There is a bunch of tools like 'script', 'screen', 'ttyrec' which allow record content of shell sessions. By design these tool records everything displayed on pty, including control characters. However, there appears to be no solution to remove the control characters and display the transcript of the recorded session at it was seen by the user. Even replay programs don't seem to work correctly with multi-line commands.
I've spend some time trying to make proper parser for the typescripts, and came to the conclusion it is in fact impossible in general case. The problem is modern terminal emulators (terminator, xterm, rxvt) feature automatic line wrapping and shells (bash, zsh) make use of it. Things work out well for the interactive shell process because it is capable to keep itself in sync with the width of the terminal and adjust cursor positions as needed. Unfortunately 'script' (nor other tools as far as I can see) does not keep track of pty size change events, and this information simply gets lost. As a result a tool rendering the typescript has not enough information and cannot reconstruct appearance of multi-line commands.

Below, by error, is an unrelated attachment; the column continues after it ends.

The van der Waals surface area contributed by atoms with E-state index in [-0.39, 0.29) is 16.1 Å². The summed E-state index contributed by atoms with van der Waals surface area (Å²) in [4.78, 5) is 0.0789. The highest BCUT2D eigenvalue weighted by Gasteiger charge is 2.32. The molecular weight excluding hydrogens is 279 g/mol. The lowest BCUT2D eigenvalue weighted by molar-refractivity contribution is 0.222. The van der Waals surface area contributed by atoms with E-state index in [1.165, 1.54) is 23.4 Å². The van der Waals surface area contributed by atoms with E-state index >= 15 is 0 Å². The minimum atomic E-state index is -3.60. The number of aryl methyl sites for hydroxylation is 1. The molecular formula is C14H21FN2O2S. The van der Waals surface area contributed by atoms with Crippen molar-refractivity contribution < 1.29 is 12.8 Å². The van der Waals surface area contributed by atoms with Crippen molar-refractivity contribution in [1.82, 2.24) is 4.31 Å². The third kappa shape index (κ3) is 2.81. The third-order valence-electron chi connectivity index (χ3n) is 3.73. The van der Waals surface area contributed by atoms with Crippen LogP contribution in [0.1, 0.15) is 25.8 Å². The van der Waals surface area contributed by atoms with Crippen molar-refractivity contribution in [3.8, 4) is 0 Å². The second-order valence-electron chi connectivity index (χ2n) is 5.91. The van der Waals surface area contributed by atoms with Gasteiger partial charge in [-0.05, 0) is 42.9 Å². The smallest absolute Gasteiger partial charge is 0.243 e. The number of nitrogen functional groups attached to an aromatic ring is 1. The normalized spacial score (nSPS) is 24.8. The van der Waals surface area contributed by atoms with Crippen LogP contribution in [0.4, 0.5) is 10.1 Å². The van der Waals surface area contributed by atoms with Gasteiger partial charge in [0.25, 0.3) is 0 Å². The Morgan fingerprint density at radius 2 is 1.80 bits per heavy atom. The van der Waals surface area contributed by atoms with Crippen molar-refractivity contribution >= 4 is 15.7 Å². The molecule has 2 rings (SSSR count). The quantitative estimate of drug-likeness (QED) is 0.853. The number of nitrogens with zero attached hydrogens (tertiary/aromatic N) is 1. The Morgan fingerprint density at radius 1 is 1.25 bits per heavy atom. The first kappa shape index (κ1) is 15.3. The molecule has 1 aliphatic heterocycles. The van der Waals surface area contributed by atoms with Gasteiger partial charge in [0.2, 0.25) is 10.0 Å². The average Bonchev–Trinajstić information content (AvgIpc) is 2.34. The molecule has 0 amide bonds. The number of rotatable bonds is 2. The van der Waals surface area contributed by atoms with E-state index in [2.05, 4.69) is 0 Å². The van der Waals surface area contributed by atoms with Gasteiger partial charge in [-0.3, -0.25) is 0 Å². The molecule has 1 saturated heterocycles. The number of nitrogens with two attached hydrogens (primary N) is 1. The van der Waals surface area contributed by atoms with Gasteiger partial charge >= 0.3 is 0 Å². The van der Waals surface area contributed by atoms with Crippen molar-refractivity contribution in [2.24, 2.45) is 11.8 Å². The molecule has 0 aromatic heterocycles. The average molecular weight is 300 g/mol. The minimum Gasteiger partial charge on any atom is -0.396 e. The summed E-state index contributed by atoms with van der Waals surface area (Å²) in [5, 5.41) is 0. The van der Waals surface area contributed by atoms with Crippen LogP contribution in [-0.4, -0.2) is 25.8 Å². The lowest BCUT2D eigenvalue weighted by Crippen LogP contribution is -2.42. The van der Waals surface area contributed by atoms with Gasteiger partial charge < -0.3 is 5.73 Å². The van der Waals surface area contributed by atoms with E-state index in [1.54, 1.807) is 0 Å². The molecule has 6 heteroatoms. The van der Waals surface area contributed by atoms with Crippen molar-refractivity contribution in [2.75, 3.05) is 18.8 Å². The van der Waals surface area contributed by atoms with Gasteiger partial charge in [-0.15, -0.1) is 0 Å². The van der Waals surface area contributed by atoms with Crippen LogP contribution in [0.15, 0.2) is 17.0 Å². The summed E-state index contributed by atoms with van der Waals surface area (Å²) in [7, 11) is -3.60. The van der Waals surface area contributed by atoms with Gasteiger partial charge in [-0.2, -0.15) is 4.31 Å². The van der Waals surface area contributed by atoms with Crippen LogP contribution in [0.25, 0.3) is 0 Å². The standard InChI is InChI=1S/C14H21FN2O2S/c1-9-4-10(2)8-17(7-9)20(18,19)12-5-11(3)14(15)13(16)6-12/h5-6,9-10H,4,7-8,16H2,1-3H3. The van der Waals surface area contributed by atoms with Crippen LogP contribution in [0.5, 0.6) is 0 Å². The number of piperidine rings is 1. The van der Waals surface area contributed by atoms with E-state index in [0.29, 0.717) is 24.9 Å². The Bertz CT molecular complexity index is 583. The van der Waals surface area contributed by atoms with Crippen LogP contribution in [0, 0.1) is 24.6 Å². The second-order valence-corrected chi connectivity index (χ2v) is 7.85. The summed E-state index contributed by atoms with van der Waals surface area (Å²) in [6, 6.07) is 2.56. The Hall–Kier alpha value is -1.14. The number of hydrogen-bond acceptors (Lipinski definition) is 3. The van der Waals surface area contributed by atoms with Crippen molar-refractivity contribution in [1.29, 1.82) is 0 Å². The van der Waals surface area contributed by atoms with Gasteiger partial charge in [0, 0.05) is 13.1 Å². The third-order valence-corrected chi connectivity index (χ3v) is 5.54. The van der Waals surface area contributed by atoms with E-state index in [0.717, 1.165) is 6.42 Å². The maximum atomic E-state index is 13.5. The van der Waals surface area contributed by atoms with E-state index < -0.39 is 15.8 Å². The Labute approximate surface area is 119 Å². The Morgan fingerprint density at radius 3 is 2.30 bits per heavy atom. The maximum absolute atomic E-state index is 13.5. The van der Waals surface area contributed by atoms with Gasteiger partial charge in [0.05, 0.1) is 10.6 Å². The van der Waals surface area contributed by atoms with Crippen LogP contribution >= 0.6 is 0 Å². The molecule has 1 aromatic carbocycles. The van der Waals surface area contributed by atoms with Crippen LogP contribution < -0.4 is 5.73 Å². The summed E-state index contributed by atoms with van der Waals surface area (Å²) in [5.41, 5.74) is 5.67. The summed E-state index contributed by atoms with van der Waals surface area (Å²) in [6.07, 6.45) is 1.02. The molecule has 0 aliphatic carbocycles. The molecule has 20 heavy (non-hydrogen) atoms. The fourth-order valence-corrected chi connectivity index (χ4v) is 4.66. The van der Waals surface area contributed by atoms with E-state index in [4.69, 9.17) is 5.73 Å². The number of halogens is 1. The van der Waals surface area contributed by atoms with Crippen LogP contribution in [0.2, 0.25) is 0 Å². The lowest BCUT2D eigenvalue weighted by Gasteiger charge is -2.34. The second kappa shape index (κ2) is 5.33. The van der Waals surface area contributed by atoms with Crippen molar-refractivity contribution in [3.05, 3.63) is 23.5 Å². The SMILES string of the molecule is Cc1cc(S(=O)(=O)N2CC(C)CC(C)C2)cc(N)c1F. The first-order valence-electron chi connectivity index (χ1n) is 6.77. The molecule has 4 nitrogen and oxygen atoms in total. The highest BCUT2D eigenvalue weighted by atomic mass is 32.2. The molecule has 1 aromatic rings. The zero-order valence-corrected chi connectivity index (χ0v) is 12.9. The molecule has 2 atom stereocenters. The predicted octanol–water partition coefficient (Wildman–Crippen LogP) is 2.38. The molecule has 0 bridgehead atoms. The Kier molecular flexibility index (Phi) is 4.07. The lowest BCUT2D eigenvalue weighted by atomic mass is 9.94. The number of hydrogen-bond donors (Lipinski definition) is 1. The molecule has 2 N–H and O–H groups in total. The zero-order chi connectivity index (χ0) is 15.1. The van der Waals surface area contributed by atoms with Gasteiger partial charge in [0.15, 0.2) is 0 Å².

Have I missed something? Is there a solution?
I see the following possible solutions, but none of them is easy nor complete:
- Use shell having no sophisticated command line editor (like bourne shell)
- Always run with 'set -x' on (generates a lot of mess with command auto-completion in bash)
- Patch 'script' (and 'screen') tool to record pty size changes (on Linux it can feed timing info to stderr already, would be logical to add pty size change events there)
- Come up with some cunning algorithm to parse messed up typescript. For example, shell sends CR when it needs to go to another line during multi-line command editing. It sends CR+NL when the user submits the command. Unfortunately bash also sends CR when handling some Ctrl-U commands from the user.
- Obtain the text of the command (which is being messed up in typescript) from another source, for example from shell history. But this would require customisation of shell profile scripts, etc.